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It appears that data/newtype type constructors always need a type variable.

Suppose I have just some nesting of tuples and lists, and I want to hide the implementation and restrict the client to use a certain set of functions only? How would I decide which element is of "variable" type and which is not?

Edit: Before anybody gets confused: you don't need a type variable!.

I asked this question because many examples include a type variable, but data/newtype work perfectly without one:

data Foo = Foo Int deriving Show
x = Foo 42
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You should at least try it, shouldn't you? Because, it may not be so how it appears to you. –  Ingo Jul 16 '13 at 15:30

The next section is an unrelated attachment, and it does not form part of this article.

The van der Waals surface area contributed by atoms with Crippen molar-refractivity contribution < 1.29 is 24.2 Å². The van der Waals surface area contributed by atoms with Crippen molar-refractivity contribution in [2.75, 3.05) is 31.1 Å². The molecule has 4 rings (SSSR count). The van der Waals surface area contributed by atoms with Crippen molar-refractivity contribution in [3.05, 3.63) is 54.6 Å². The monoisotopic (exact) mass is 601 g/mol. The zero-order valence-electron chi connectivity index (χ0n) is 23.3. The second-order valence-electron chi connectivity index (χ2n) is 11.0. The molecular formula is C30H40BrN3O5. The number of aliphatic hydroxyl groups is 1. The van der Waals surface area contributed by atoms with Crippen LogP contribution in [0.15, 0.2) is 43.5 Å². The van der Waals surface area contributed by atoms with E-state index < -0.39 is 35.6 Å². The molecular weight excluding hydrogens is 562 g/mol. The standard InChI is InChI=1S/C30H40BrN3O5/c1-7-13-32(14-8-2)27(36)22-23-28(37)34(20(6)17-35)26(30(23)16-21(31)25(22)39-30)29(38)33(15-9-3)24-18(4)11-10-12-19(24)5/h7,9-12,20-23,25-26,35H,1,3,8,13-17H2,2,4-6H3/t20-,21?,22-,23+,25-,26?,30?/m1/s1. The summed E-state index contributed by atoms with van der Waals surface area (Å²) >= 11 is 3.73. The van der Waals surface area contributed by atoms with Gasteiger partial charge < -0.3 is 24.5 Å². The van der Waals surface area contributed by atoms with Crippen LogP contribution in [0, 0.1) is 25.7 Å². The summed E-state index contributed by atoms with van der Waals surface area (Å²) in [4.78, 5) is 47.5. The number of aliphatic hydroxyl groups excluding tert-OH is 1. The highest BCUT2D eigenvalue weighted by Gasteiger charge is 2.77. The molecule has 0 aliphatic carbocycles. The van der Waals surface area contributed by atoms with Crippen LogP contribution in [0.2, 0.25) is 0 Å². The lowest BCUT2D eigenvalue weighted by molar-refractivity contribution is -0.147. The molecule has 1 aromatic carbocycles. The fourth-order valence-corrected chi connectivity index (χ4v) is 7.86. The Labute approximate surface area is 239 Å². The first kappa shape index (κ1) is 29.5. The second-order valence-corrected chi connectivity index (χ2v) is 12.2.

Please add an example of what you're talking about. data or newtype constructors certainly do not need any type variables, consider e.g. newtype StupidInt = Stupid Int. –  leftaroundabout Jul 16 '13 at 15:31
Monomorphic data types (e.g. Bool) are possible, and you can abstract the constructors away (you'll see if...then...else more often than case...on with Bools, and you have loads of combinators, like not and &&). –  Rhymoid Jul 16 '13 at 15:48
Thanks for clarifying and sorry for blindfold question. –  Martin Drautzburg Jul 16 '13 at 19:18

1 Answer 1

data T

data T = T

data T = T | S

data T = T (T, T)

'nuf said.

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data T = (T, T) is not Haskell –  Rhymoid Jul 16 '13 at 15:49
T T, T | T (T T) T T T –  Don Stewart Jul 16 '13 at 15:58

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